[Click play above to stream Borracho’s Pound of Flesh in its entirety. Album is out Friday, Aug. 6 on Kozmik Artifactz.]
Though the band has been around longer, this year is a decade since the first Borracho full-length, Splitting Sky (review here), came out from D.C. to lobby listeners in favor of their particular take on heavy roll, marked out by a distinctive feel of riding their own grooves and doing so on a conveyance of dense-packed fuzz tone. Pound of Flesh follows a collaborative 2020 single with vocalist Jake Starr, formerly of Adam West — of which Borracho drummer Mario Trubiano was also a member — and is comprised of material and recordings dating back to late 2019, recorded and mixed as ever by Frank “The Punisher” Marchand (Foghound, Iron Man, Life Beyond, so many others) across three sessions then and across subsequent months (Tony Reed mastered). Trubiano, guitarist/vocalist Steve Fisher — who also adds keys on three of the nine tracks — and bassist/backing vocalist Tim Martin (who also painted the album’s cover) work within a style and elements that should be well familiar to their established audience base.
They’ve never been a band to radically shift approach from one outing to the next, but it’s also been half a decade since 2016’s Atacama (review here) — the band also celebrated their 10-year anniversary with the collection Riffography (review here) in 2017 — and a significant half-decade at that, and that time has wrought some shifts in their approach, whether it’s that flourish of keyboard/organ sounds introduced on opener “Holy Roller” and spread throughout “Caravan” and the 11-minute pre-outro finale “Burn it Down,” wherein Floyd-via-YOB contemplative guitar also pervades early with proggy melancholy as a precedent to the combination of aggression, breadth and thematic summary that follows, or the use of transitional samples like those between “Judgement Day” and “Dirty Money,” or those that conclude the album in “Foaming at the Mouth,” some spoken word in the second half of “Caravan,” or even just the blatant focus on social and political issues, which one imagines have been nigh on impossible to avoid in the US capitol throughout the years since Atacama, since they’ve certainly been impossible to avoid everywhere else.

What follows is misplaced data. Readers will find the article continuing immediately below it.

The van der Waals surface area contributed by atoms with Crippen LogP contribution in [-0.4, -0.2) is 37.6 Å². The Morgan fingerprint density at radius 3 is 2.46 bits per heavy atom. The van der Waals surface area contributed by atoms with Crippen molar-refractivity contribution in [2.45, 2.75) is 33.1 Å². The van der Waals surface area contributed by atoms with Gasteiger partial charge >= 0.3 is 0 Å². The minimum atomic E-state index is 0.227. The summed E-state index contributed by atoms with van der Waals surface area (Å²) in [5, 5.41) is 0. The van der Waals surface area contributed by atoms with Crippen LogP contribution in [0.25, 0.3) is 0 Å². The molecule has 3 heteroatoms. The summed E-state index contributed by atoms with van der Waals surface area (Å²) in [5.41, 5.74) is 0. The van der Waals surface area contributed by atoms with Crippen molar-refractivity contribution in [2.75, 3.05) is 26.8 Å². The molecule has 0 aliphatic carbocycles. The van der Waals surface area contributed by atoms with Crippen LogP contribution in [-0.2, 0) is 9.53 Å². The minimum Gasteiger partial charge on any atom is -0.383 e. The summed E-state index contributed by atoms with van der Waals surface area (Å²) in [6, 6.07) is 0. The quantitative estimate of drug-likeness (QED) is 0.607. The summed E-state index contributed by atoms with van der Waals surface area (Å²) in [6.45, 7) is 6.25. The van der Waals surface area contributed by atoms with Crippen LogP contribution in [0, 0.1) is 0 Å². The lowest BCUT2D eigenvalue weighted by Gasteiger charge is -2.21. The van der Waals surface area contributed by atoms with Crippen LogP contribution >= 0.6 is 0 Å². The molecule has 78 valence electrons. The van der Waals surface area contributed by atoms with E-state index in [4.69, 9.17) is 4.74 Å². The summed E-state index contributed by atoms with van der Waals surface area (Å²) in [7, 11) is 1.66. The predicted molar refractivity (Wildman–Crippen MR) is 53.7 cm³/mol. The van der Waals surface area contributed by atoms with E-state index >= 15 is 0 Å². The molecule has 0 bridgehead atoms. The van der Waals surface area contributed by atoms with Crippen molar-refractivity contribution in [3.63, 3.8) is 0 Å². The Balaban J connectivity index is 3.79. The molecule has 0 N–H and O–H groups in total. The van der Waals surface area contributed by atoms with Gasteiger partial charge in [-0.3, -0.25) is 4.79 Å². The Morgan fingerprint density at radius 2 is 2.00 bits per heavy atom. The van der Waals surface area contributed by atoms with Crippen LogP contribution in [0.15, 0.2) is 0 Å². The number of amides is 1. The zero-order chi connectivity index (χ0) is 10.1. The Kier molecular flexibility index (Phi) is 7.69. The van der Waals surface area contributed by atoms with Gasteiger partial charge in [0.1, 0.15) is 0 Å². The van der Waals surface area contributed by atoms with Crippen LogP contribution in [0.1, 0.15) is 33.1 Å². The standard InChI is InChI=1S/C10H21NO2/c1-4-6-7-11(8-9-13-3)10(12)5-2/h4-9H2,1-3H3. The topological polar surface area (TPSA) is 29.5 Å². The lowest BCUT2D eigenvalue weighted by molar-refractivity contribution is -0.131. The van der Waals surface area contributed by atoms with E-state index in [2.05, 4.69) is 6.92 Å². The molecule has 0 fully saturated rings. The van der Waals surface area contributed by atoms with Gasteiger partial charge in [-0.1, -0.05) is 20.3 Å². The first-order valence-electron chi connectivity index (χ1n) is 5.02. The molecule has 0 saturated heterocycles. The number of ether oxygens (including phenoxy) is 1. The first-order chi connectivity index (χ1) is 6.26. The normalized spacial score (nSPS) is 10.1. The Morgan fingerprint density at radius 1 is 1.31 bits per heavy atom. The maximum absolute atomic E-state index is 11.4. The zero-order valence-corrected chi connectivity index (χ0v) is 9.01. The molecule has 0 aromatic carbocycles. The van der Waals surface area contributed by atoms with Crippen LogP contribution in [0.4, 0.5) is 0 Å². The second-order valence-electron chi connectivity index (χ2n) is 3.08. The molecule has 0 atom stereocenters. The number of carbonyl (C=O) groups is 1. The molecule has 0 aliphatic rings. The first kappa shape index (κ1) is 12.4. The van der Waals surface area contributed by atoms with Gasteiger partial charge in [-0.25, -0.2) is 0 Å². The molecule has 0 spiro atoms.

Borracho tackle the subject with characteristic boldness and bruiser riffing across three vinyl sides — side D of the 2LP is an etching — as Fisher‘s vocals working with a well-established burl that’s been their hallmark since he took over those duties on 2013’s Oculus (review here). His easing into more of a frontman role is a big part of the narrative arc of the band’s career to-date, and the launch of Pound of Flesh in “Holy Roller” and the more melodically fluid “It Came From the Sky” (premiered here) is crucial in marking out the ground that the rest of what follows will cover; strong hooks, weighted groove, and the by-now-a-given chemistry in the performance of the trio as a whole that underscores the more complex structure presented in “Caravan.” It’s hard to think of a band who’ve spent the past 14 years actively working to foster a lack of pretense as being atmospheric, but Borracho are that on “Caravan,” and certainly too on the acoustic “Dreamer” that follows, serving as an interlude before “Judgement Day,” “Dirty Money” and “Year of the Swine” push further into the heart of the matter in their construction and lyrical schematic, which isn’t so much partisan as roundly disgusted.